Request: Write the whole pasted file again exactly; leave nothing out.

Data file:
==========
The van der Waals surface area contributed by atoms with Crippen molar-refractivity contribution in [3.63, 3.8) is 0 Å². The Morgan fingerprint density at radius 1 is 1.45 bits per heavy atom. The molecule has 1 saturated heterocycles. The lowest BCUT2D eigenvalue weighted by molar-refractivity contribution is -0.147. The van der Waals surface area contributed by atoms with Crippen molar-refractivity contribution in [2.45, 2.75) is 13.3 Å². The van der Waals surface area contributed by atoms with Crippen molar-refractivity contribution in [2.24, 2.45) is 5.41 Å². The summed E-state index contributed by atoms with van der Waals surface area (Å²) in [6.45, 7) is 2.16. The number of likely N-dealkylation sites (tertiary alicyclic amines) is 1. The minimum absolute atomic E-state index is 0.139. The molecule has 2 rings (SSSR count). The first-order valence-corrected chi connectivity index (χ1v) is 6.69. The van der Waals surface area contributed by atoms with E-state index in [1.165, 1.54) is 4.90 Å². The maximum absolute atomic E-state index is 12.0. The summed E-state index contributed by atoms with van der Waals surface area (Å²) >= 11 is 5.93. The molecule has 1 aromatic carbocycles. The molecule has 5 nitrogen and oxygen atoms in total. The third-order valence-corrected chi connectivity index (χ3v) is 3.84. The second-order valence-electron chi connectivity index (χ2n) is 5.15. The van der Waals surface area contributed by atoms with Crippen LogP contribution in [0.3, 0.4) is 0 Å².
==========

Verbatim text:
The van der Waals surface area contributed by atoms with Crippen molar-refractivity contribution in [3.63, 3.8) is 0 Å². The Morgan fingerprint density at radius 1 is 1.45 bits per heavy atom. The molecule has 1 saturated heterocycles. The lowest BCUT2D eigenvalue weighted by molar-refractivity contribution is -0.147. The van der Waals surface area contributed by atoms with Crippen molar-refractivity contribution in [2.45, 2.75) is 13.3 Å². The van der Waals surface area contributed by atoms with Crippen molar-refractivity contribution in [2.24, 2.45) is 5.41 Å². The summed E-state index contributed by atoms with van der Waals surface area (Å²) in [6.45, 7) is 2.16. The number of likely N-dealkylation sites (tertiary alicyclic amines) is 1. The minimum absolute atomic E-state index is 0.139. The molecule has 2 rings (SSSR count). The first-order valence-corrected chi connectivity index (χ1v) is 6.69. The van der Waals surface area contributed by atoms with E-state index in [1.165, 1.54) is 4.90 Å². The maximum absolute atomic E-state index is 12.0. The summed E-state index contributed by atoms with van der Waals surface area (Å²) >= 11 is 5.93. The molecule has 1 aromatic carbocycles. The molecule has 5 nitrogen and oxygen atoms in total. The third-order valence-corrected chi connectivity index (χ3v) is 3.84. The second-order valence-electron chi connectivity index (χ2n) is 5.15. The van der Waals surface area contributed by atoms with Crippen LogP contribution in [0.3, 0.4) is 0 Å².